Because of minimal care and maintenance, e.g., no lubricating of parts, the number of possbile applications is further increased, particularly for instruments, electric counters, calculating gears.

The invention. is characterized by the fact that the gear consists of magnetic coupling elements and of driving and driven means or parts, which are at a certain distance from one another, the whole being so accommodated in a casing that the magnetic flux through the elements and parts is closed.

The method for operating the friction-free gear is characterized by the fact that the change inmagnetic resistance owing to change of position of the driving and driven parts in relation to the coupling elements generates the coupling forces, the ratio of the number of magnetizable areas in the driven part to the number of such areas in the driving part determining the gear ratio.

The foregoing and other objects, features and advanta ges of the invention will be apparent from the following more particular description of preferred embodiments of the invention, as illustrated in the accompanying drawings.

In the drawings:

FIG. 1 illustrates a gear in a developed view in the plane of the drawing,

FIGS. 2, 3, 4 and 5 are top plan views of the gear with dilferent operating positions,

FIG. 6 is a section through a gear consisting of several stages,

FIG. 7 is a top plan view of a gear with electrically changeable gear ratio and a section along line 7A'7A, and

FIG. 7A is :a section along line 7A-7A of FIG. 7.

In FIG. 1 the gear, illustrated in the plane of the drawing in a developed view taken along the pitch circle 10 of FIG. 2 of the drawing, is arranged between a north pole and a south pole of a permanent magnet l. The magnetic gear consists of a driver 2, referred to as driving part in the following description. This consists of two different materials, a soft magnetic material of high permeability, shown hatched and designated by 2A and 2B, and the remaining material being a non-magnetizable material. At a short distance from the driving part 2 are four coupling elements 3, 4, 5 and 6. These are at a certain distance from one another and consist of soft magnetic material. They are held in fixed positions in relation to the permanent magnet l by non-magnetizable components. These holding parts of coupling elements 3 through 6, for the sake of clarity, are not shown in FIG. 1. At a short distance from the coupling elements is a driven part 7 which has magnetic areas 8 alternating with nonmagnetizabel areas 9. Arrows 10A indicate the direction of rotation of driving part 2 and driven part '7.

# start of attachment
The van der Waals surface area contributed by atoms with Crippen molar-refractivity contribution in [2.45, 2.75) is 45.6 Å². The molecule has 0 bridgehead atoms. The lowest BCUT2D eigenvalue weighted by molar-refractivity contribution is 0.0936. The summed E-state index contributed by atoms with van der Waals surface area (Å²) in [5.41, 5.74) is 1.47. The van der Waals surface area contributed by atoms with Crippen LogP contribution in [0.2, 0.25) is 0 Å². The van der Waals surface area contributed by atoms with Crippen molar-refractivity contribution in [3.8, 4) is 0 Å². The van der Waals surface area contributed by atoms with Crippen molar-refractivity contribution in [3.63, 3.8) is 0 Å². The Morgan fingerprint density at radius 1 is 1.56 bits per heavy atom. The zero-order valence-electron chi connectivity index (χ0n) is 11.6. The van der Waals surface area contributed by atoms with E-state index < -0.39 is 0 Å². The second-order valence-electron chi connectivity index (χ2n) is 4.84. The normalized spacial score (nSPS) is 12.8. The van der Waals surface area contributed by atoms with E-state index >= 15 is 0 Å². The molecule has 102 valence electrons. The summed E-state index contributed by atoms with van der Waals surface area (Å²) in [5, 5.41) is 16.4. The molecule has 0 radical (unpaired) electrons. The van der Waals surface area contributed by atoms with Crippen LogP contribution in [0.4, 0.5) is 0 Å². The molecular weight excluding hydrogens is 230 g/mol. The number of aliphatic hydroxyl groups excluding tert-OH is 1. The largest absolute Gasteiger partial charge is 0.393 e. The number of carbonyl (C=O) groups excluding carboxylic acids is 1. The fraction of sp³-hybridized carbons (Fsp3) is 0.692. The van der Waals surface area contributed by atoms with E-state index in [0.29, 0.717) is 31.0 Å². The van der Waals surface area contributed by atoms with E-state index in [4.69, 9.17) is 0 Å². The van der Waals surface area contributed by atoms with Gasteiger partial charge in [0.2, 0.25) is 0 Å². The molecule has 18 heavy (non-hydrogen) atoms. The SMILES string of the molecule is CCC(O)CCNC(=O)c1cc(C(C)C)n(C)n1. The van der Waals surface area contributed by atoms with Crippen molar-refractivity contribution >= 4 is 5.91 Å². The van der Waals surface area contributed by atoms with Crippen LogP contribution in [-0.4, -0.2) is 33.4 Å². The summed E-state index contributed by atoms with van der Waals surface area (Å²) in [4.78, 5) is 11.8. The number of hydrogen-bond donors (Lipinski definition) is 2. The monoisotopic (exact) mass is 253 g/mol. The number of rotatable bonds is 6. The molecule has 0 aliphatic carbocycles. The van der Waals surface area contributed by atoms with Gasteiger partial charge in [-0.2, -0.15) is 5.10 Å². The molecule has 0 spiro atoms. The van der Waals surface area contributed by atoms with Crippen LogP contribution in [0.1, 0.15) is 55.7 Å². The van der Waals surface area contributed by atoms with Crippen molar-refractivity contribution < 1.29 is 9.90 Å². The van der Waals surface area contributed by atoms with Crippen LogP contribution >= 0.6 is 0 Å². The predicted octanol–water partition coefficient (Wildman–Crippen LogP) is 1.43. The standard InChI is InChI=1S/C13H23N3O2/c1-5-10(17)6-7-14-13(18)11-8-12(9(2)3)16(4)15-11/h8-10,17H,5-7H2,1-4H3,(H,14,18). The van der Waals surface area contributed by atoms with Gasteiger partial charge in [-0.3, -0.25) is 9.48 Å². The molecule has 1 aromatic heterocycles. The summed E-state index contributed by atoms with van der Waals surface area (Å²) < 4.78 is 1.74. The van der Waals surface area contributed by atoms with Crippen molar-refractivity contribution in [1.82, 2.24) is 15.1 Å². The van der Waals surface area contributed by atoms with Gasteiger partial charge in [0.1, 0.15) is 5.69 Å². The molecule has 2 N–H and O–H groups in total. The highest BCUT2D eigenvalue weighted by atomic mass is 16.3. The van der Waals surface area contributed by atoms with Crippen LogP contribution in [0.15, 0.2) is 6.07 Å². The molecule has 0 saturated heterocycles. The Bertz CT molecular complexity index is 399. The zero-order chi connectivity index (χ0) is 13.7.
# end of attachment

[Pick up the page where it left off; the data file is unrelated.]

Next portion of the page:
The driving part 2, consisting of regions 2A and 23, can be designed as a bar as shown in subsequent figures. The width of the bar depends upon the distance of coupling elements 3, 4, 5 and 6 from one another. These may, e.g., be of cylindrical shape, as is shown in subsequent figures. Driven part 7 can be produced as follows. Bore holes 9 are placed in a plate of soft magnetic material. Their diameter is larger than that of coupling elements 3 through 6. In the present embodiment eleven bore holes 9 have been placed in driven part 7. With eleven bore holes in the driven part 7 and two regions 2A and 2B in the driving part 2, the gear shown has a gear ratio of 11:3. This is elucidated with the aid of the following figures.

The dimensions given in FIG. 1 are explained in more detail in the following description. It should be noted that those dimensions are given as circular measures.